[Sca-cooks] Frog's eggs addendum

Johnna Holloway johnnae at mac.com
Fri Aug 22 12:29:00 PDT 2008

Some actual Italian recipes for the dish can be found at
Baroness Helewyse's website.

A recipe that Baroness Helewyse translated from the Italian
Libro di cucina/ Libro per cuoco (14th/15th c.) (Anonimo Veneziano)reads:

*XXIV Maize dish (Frumenty) good and very useful.*
If you want to make frumenty, take the wheat berries, and grind/beat it 
well until the husk lifts, then wash it well. Put it to boil in water, 
but don’t boil it too much, then pour away the water. Then add inside 
the fat of whichever animal you wish, and you want to make sure that you 
don’t add too much. Add sweet and strong spices, and saffron, and if you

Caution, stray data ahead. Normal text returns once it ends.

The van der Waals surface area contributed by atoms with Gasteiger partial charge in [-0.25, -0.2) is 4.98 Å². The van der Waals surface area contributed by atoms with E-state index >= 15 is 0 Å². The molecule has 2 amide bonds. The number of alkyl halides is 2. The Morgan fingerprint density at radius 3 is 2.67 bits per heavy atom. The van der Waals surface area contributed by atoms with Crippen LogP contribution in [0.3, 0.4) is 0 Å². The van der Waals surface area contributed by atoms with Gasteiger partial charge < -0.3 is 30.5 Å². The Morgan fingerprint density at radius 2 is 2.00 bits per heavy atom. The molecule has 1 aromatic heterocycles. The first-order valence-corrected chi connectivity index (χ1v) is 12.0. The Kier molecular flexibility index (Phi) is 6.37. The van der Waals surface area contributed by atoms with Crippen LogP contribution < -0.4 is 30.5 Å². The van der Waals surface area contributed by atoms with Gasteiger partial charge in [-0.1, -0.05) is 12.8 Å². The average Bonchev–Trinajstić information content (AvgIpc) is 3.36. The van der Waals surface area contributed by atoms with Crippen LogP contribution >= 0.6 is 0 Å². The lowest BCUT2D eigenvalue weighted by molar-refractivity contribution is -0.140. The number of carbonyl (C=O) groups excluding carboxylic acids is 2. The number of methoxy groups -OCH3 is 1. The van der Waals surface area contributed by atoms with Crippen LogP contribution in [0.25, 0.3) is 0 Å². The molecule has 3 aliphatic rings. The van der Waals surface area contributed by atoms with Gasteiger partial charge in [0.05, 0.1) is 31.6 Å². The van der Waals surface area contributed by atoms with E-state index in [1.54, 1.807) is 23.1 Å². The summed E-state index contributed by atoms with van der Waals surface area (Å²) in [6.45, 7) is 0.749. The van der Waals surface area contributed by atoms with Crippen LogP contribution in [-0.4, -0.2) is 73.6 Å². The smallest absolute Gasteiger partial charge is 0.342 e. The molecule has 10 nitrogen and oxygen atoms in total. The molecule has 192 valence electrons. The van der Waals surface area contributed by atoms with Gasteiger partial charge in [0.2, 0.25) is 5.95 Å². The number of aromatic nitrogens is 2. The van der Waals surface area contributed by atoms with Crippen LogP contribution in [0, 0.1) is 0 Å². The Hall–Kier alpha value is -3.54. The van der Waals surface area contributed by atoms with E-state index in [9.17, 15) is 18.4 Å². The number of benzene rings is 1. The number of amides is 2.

don’t have wheat then you can take rice, and it will be good.

Based on previous discussions here on SCA Cooks, she also did a paper 
titled on coarse wheat dishes as found in Scappi.

Period Italian Maize recipes 
<http://www.geocities.com/helewyse/maize.html>- There are three recipes 
in Scappi which use a grain referred to as "formentone" which has been 
identified as maize by Italian culinary historians. Currently there is 
still some doubt about this identification. My doubts notwithstanding 
the three recipes are transcribed and translated here.


Phil Troy / G. Tacitus Adamantius wrote:
> On Aug 22, 2008, at 1:33 PM, Christiane wrote:
>> This sound a lot like cuccia:
>> http://splendidtable.publicradio.org/recipes/main_cuccia.shtml
>> Of the recipes I have found, I like the last one the best for being 
>> the most "medievaloid." 
> Do you think the Italian cheesecake with the soaked wheat berries 
> eaten at Easter is meant to be made with cuccia as a filling, or is it 
> just made with soaked wheat with coincidental resemblances to cuccia?
> Adamantius 

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